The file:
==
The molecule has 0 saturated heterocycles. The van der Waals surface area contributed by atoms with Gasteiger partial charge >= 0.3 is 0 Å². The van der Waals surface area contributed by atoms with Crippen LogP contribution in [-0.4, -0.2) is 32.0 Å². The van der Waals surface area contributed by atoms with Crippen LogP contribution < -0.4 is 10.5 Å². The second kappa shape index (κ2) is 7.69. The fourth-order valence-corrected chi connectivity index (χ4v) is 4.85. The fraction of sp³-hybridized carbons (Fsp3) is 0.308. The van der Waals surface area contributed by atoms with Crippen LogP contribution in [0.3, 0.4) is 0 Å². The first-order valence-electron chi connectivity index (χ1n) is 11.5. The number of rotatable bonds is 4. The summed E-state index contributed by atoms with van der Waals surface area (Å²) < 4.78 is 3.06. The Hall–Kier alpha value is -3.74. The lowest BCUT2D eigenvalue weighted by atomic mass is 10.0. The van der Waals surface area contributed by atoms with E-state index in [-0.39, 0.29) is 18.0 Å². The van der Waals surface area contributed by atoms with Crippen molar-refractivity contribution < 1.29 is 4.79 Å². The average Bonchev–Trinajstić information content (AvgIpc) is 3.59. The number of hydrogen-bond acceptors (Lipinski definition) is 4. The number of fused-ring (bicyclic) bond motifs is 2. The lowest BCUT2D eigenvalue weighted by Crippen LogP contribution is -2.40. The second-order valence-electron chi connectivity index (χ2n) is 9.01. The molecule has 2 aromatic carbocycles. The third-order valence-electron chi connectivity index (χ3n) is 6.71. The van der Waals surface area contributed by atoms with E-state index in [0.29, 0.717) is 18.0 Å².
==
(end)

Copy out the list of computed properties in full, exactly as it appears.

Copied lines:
The molecule has 0 saturated heterocycles. The van der Waals surface area contributed by atoms with Gasteiger partial charge >= 0.3 is 0 Å². The van der Waals surface area contributed by atoms with Crippen LogP contribution in [-0.4, -0.2) is 32.0 Å². The van der Waals surface area contributed by atoms with Crippen LogP contribution < -0.4 is 10.5 Å². The second kappa shape index (κ2) is 7.69. The fourth-order valence-corrected chi connectivity index (χ4v) is 4.85. The fraction of sp³-hybridized carbons (Fsp3) is 0.308. The van der Waals surface area contributed by atoms with Crippen LogP contribution in [0.3, 0.4) is 0 Å². The first-order valence-electron chi connectivity index (χ1n) is 11.5. The number of rotatable bonds is 4. The summed E-state index contributed by atoms with van der Waals surface area (Å²) < 4.78 is 3.06. The Hall–Kier alpha value is -3.74. The lowest BCUT2D eigenvalue weighted by atomic mass is 10.0. The van der Waals surface area contributed by atoms with E-state index in [-0.39, 0.29) is 18.0 Å². The van der Waals surface area contributed by atoms with Crippen molar-refractivity contribution < 1.29 is 4.79 Å². The average Bonchev–Trinajstić information content (AvgIpc) is 3.59. The number of hydrogen-bond acceptors (Lipinski definition) is 4. The number of fused-ring (bicyclic) bond motifs is 2. The lowest BCUT2D eigenvalue weighted by Crippen LogP contribution is -2.40. The second-order valence-electron chi connectivity index (χ2n) is 9.01. The molecule has 2 aromatic carbocycles. The third-order valence-electron chi connectivity index (χ3n) is 6.71. The van der Waals surface area contributed by atoms with E-state index in [0.29, 0.717) is 18.0 Å².